Currently there are over 11,000 children
in foster care in Missouri.
Over 2,000 children are waiting for a forever family.

Friday, May 21, 2010

700 Club Controversial Commentary Removed, But Further Steps Would Be Even Better

700 Club Controversial Commentary Removed, But Further Steps Would Be Even Better

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But Further Steps Would Be Even BetterMay 21, 2010 in Adoption, Christian Alliance

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Tags: 700 Club, Adoption, orphans

Following a firestorm of response, the 700 Club has removed Pat Robertson’s commentary on adoption from the clip they’d initially posted. (For those who feel the need to review his remarks, both the news report on Summit VI and the commentary by Robertson that follows is still accessible—embedded video below—beginning at minute 14:00).

We appreciate the 700 Club’s decision to take this modest step to remove the commentary from news clip. However, we would encourage further steps to more directly correct the troubling comments and convey the deeper truth that Mr. Robertson missed as he mused on the “risks” of adoption. Five core truths need to come through loud and clear:
1) Many orphans do indeed carry deep wounds and real needs—emotional, physical, relational and spiritual. Any Christian contemplating adoption, foster care or other ministry to children from hard places should do so with a full sense of both the joys and the challenges that may lie ahead. We must “count the cost”—not just theoretically, but via serious reading, study and discussion.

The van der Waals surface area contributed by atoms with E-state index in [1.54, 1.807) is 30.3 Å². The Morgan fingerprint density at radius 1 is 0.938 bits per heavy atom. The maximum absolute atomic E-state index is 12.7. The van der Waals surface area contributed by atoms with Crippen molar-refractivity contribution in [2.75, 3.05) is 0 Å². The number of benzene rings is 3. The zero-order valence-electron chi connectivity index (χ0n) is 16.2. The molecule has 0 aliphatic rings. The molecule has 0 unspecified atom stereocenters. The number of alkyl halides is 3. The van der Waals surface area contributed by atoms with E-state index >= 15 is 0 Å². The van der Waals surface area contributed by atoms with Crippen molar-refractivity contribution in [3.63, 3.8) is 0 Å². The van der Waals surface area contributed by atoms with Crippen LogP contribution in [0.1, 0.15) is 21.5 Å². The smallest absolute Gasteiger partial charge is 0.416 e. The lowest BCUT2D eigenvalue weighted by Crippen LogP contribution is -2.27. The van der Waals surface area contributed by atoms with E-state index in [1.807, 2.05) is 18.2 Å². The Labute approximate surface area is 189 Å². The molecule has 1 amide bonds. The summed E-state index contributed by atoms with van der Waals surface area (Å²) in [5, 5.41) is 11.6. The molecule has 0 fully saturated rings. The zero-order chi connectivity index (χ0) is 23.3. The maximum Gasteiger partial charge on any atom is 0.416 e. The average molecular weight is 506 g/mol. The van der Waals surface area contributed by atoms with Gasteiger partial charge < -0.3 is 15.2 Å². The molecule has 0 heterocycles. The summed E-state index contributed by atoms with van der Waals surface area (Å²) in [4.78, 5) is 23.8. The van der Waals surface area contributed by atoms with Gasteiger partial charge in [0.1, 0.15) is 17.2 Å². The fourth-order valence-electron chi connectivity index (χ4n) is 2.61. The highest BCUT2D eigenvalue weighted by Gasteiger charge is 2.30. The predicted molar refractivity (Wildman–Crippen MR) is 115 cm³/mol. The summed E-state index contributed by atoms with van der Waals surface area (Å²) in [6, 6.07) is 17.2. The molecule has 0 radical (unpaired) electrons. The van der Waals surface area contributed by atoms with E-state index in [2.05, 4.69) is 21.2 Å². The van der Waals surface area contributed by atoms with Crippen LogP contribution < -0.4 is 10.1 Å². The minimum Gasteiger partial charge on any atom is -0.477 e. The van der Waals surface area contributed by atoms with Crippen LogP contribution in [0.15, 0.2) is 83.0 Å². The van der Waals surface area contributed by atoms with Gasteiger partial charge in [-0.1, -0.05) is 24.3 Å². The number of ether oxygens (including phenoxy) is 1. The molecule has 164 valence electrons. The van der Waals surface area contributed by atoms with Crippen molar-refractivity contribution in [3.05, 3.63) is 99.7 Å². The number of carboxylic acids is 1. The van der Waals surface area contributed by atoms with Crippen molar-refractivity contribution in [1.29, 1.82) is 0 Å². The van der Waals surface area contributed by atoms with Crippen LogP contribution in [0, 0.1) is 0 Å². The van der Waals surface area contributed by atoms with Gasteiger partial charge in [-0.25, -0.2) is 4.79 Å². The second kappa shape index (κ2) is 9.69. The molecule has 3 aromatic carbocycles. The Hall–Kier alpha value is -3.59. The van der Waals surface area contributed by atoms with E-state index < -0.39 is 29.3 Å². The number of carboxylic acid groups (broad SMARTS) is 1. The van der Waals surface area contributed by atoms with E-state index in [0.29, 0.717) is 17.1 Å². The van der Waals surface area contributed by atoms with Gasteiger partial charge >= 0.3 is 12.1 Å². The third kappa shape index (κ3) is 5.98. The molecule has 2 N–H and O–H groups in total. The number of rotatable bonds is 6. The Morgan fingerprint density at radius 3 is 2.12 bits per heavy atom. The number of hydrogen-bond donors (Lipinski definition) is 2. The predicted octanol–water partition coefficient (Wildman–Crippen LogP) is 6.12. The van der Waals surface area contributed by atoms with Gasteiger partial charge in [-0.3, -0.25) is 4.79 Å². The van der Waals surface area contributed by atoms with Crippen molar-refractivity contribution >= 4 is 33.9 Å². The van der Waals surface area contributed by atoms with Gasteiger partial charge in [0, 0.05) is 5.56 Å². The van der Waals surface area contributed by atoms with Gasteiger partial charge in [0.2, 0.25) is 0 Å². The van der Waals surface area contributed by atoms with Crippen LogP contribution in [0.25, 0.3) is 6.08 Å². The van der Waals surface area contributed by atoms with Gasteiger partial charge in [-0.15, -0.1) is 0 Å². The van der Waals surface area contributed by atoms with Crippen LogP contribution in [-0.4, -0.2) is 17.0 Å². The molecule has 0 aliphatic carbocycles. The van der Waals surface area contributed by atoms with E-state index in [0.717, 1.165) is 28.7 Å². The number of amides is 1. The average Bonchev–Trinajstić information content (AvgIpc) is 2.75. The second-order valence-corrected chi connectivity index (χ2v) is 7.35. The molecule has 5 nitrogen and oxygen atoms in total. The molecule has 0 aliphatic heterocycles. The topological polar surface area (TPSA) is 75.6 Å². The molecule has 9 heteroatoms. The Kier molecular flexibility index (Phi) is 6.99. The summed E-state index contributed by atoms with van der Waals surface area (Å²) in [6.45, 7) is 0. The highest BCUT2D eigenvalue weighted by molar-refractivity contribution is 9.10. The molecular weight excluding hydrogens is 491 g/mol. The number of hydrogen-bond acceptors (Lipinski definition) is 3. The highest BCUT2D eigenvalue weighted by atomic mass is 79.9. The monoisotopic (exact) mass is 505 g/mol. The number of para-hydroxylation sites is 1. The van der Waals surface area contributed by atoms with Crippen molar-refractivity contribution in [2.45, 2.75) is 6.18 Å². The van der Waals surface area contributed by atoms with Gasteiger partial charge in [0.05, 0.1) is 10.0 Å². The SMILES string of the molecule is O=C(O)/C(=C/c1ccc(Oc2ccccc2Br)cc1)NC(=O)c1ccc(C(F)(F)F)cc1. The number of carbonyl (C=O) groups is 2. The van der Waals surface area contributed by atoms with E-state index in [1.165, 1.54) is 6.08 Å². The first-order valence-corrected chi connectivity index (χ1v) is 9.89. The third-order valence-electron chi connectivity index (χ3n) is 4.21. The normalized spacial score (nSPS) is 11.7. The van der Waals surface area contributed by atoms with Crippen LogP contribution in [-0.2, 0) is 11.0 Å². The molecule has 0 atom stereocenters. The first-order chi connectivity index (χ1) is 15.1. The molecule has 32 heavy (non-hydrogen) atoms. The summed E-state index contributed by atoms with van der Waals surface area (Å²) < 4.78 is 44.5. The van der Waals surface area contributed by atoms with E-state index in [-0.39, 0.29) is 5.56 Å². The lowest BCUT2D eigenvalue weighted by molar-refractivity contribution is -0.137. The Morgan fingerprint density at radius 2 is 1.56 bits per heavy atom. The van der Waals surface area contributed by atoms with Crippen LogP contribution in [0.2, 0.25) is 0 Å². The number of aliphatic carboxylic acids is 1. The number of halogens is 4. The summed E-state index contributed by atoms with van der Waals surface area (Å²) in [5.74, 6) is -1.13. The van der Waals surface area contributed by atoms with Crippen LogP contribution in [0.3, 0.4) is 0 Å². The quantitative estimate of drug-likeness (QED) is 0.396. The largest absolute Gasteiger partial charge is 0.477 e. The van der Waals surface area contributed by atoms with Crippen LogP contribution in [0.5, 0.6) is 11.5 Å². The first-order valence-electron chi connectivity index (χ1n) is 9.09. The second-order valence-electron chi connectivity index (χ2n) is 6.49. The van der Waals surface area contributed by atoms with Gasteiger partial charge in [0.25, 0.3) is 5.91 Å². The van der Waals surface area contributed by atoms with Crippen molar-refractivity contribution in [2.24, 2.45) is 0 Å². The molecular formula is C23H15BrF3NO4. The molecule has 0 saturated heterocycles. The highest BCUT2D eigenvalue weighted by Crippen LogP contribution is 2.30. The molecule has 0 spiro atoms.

2) The potential difficulty of caring for orphans, does not diminish God’s heart for the child that has no family, nor His call to His people to join Him in the sacrifice-requiring work of “defending the cause of the fatherless.”
3) What every child most needs is a loving, permanent family. Certainly, Christians should be at the forefront of every form of caring for orphans, and sometimes the vast expanse of need may call for larger-scale, institutional response, even orphanages. But to the fullest extent possible, the priority should always be to move toward the most family-like setting that can be achieved—the permanence of loving adoption whenever possible.
4) If God’s best for children is a loving family, then Christians must be willing to be that family. We must be challenged to confront the fears and take the “risks” associated with adoption. Certainly, not everyone is called to adopt, but we all have a role to play in supporting, encouraging and enabling it.
5) Finally, after we have weighed the costs, we can also know that God offers unparalleled blessings along the road of adoption. This is a discipleship journey; it will not leave us the same, thank God. Each adoption experience is different, of course, but, speaking for myself and countless others I know, this is what I’ve seen: alongside real difficulties, adoption brings some of the deepest joys life has to offer.

Pat Roberson's "Unfiltered" Comments on Adoption

Preview: Pat Robberson's "FIlterless" Comments on AdoptionAfter sitting down for a few moments of noise free time (everyone was in bed), I did some channel surfing. I landed on a report about Christian's Alliance for Orphans Conference in Minnesota. I was invited to go, but couldn't :(